Student Achievement Goals and Success

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The University of North Carolina at Chapel Hill’s mission emphasizes its strong commitment to preparing students to become “the next generation of leaders.” Supporting student achievement is at the heart of the University’s strategic priorities. Goals for student success have been outlined in the 2011 Academic Plan, recommended by working groups such as the 21st Century Vision Committee and adopted in response to UNC System accountability requirements.

More recently, a working group supporting Thrive@Carolina, a University-wide initiative to help students succeed at UNC-Chapel Hill and beyond, has been engaged in reviewing data and establishing thresholds and new goals for undergraduate student achievement.

The University also assesses graduate and professional student achievement in relation to goals using time to degree and performance on licensure examinations.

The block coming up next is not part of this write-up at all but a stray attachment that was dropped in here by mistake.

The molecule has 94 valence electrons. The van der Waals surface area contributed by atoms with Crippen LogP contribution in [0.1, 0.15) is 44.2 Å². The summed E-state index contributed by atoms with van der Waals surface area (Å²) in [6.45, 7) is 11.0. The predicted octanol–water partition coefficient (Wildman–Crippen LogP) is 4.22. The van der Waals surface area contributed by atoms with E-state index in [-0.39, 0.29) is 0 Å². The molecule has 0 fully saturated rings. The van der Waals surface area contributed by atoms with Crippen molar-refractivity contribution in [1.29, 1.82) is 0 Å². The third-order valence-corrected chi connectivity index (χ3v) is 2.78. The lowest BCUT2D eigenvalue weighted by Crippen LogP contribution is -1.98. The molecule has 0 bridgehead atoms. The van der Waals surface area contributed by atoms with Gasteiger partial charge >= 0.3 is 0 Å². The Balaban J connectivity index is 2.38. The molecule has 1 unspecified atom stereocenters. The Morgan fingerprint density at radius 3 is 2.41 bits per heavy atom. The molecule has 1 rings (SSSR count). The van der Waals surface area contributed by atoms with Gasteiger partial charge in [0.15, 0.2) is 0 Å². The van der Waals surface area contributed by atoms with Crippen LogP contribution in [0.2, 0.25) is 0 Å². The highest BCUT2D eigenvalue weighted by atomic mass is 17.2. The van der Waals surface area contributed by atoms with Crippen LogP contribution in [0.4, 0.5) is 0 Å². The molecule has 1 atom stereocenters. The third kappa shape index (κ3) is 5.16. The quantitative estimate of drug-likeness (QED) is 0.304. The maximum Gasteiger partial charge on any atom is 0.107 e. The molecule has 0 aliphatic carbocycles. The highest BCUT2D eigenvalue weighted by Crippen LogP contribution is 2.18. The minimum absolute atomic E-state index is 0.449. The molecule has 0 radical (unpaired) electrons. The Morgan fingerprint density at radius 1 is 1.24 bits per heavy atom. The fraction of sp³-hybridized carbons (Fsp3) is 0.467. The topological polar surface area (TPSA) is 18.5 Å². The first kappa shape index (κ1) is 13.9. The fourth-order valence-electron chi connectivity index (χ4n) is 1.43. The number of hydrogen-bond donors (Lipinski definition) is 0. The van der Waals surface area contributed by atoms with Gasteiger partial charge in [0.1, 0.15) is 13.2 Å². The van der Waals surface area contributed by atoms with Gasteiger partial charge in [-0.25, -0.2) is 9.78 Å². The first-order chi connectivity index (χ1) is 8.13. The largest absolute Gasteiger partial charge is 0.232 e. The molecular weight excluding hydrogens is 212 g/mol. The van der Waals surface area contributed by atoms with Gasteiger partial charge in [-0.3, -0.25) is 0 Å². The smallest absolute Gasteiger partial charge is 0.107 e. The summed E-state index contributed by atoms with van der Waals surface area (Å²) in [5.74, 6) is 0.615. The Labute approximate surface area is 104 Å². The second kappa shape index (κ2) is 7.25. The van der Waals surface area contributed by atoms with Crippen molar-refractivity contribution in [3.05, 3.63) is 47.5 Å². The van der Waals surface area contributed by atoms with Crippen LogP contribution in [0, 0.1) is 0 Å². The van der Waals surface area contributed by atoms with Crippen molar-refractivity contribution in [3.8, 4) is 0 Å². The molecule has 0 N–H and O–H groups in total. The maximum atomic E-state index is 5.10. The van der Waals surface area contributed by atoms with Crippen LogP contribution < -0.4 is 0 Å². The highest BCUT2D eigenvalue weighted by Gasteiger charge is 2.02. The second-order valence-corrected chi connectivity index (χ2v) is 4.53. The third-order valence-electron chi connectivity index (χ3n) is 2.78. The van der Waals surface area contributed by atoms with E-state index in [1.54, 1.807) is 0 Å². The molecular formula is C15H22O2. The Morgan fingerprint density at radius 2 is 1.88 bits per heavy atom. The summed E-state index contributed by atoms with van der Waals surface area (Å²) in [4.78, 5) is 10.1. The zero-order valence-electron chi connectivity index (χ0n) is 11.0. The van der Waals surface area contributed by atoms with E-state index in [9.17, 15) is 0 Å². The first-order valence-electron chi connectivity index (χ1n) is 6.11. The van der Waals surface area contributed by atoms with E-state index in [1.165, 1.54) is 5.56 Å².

For the metrics shown below, the “target” is the performance level to be maintained or achieved by a certain year; the “threshold” (where applicable) is the minimum level of acceptability, below which action would be taken to investigate or intervene to improve performance.

First-to-Second Year Retention

UNC-Chapel Hill is one of the top public institutions in the nation in the percentage of first-year undergraduate students who return for their second year of study, consistently achieving its target of 97% for each entering cohort.

Returned for Year 2
2015 First-Year Cohort Threshold Actual Target (ongoing)
<95% 97% 97%

Source: ConnectCarolina as of November 7, 2016

Graduation Rates

All First-Year Entering Students

Over the past decade, enhanced academic support services have contributed to significant increases in graduation rates. UNC-Chapel Hill’s four-year graduation rate is second only to the University of Virginia’s among elite public research institutions. The targets below were approved by the Executive Vice Chancellor and Provost on the recommendation of the Thrive@Carolina working group.